NEVER mind about those pesky “clever blacks” who so irritate His Excellency the President.  We have our share of “clever whites” as well, both local and exported.

Kevin Pietersen, the supremely talented batsman lost to these shores and from 2005 the key man in the English cricket team, has recently switched from on-field fame to retirement notoriety by dishing the change-room dirt on his enemies in his team with his apparently explosive memoir, KP: The Autobiography.

But whatever his prowess in front of the wicket, he is apparently less nimble in a media interview. At the weekend he bagged the premier interview column in the Financial Times, whose “lunch with” series is the gold-standard platform for celebrities. Our Kev chose the restaurant for his interrogation with journalist Matthew Engel. Quite unselfconsciously he selected Zuma, which the sharp-elbowed Engel described as “contemporary Japanese almost opposite Harrods, but without anyone Japanese in sight. The waiters are English; the clients wealthy wanderers.”

Apparently KP is not as quick with repartee as he is with the bat. The interviewer records:  “‘Zuma’,” I muse. “‘So it’s a KwaZulu-Natal restaurant?’

“It takes him time to remember South Africa’s president.

“‘Oh, Jacob!’ ” Then he decides that’s funny. He is not very hot on politics, including the politics of everyday life,” Engel notes.

But we can be grateful for KP’s for his restaurant selection as it led me straight to Google translate since, until then, I had no idea that Zuma had a Japanese provenance. Apparently in the land of the rising sun it means “running horse”.

This seemed very apt and localised since weekend reports suggest that our home-grown Zuma is running away from parliamentary questions, although he must have been relieved — in a universe of bad headlines — that the C word chosen by the Sunday Times was only “coward”.

But since the subject of both evasion of parliamentary interrogations (which, to be perfectly fair, the presidency describes as “grossly misleading”) and unfair enrichment lead us back again to that once obscure KwaZulu-Natal village, now a byword for state-sponsored profligacy, Nkandla.

Since parliament has never had a proper presidential explanation for the R246-million expenditure there — either because of the tactics of disruption of the enfantes terribles of the EFF or some other undisclosed reason — we have to read the tea leaves elsewhere (perhaps this is appropriate since this president’s tipple is nothing stronger than Rooibos tea).

But this is really beside the point. Things have reached a pretty point when a post-apartheid democratic president uses as his standard of justification the excesses and outrages, or lack of them in this case, of the brutal and undemocratic system he and his party vowed to replace and improve upon.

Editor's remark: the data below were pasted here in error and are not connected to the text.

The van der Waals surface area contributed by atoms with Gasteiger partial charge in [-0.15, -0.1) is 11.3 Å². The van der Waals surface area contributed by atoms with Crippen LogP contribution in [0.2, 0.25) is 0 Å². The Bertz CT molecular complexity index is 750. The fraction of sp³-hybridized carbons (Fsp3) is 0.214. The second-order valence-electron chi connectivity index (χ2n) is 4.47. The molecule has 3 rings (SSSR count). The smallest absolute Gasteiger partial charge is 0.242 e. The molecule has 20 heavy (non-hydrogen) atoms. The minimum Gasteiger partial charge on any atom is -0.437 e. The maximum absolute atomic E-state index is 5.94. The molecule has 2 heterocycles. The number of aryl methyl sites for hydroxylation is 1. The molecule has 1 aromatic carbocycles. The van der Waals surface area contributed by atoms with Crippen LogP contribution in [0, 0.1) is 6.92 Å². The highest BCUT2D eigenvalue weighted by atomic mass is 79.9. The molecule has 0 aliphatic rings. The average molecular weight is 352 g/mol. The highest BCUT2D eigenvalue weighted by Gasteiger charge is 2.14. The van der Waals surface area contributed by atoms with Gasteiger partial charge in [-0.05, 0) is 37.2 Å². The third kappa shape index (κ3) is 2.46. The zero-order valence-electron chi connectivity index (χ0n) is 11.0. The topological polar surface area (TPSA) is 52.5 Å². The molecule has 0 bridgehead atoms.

Apparently the most powerful man in the land feels “persecuted” by the local media over the expenses. On Sunday, he advised that, among other defences, “there was no outcry over an airport built in former president PW Botha’s home town”.

His reference to the airport at George is both accurate and instructive. Indeed, during the long tenure of the former strongman of apartheid and MP for George, PW Botha, a modern airport was built in his constituency.  Doubtless, the identity of the local parliamentarian and consideration of the ease of his travel counted for a lot in green-lighting its construction. But 25 years after Botha’s PW’s forced exit from public life and office, the airport still serves as a huge and necessary gateway for tourism into the southern Cape region, which long after the reign of Botha still attracts thousands of visitors. More than 600 000 arrive there every year.

Any tourists visiting the former home of the “Groot Krokodil” in Wilderness might also be surprised by its modest scale, not the palace of splendour one might expect.

But this is really beside the point. Things have reached a pretty point when a post-apartheid democratic president uses as his standard of justification the excesses and outrages, or lack of them in this case, of the brutal and undemocratic system he and his party vowed to replace and improve upon.

The old struggle phrase “never again” seems to have been replaced by one that says “well, sometimes when in a corner, we will dust it off”.

The PW Botha defence at least has some form, as they say in cricket. Less helpful to Zuma’s his cause was his invocation of geography the other day. He apparently shrugged off the mushroom clouds engulfing his administration when he suggested that corruption is a crime only in a “Western paradigm”.

He might want to have a word at the next Brics summit with his opposite number in China, Xi Jinping. He doesn’t have the inconvenience of being heckled by opposition MPs but, in the eastern corner of the world, he has unleashed a campaign against corruption described recently by The Economist “as the most sweeping for decades”. 

Since we apparently bow to China in matters of foreign policy, we might want to borrow domestically from this campaign, although in China the drive is apparently led by “party investigators and the feuding factions they serve”.

We have no shortage of feuding ruling party factions in South Africa. But we are blessed with an independent public protector, one of the real gains of the post- Botha years. A pity we don’t celebrate her work and not curse her existence, as some in the seats of power do.

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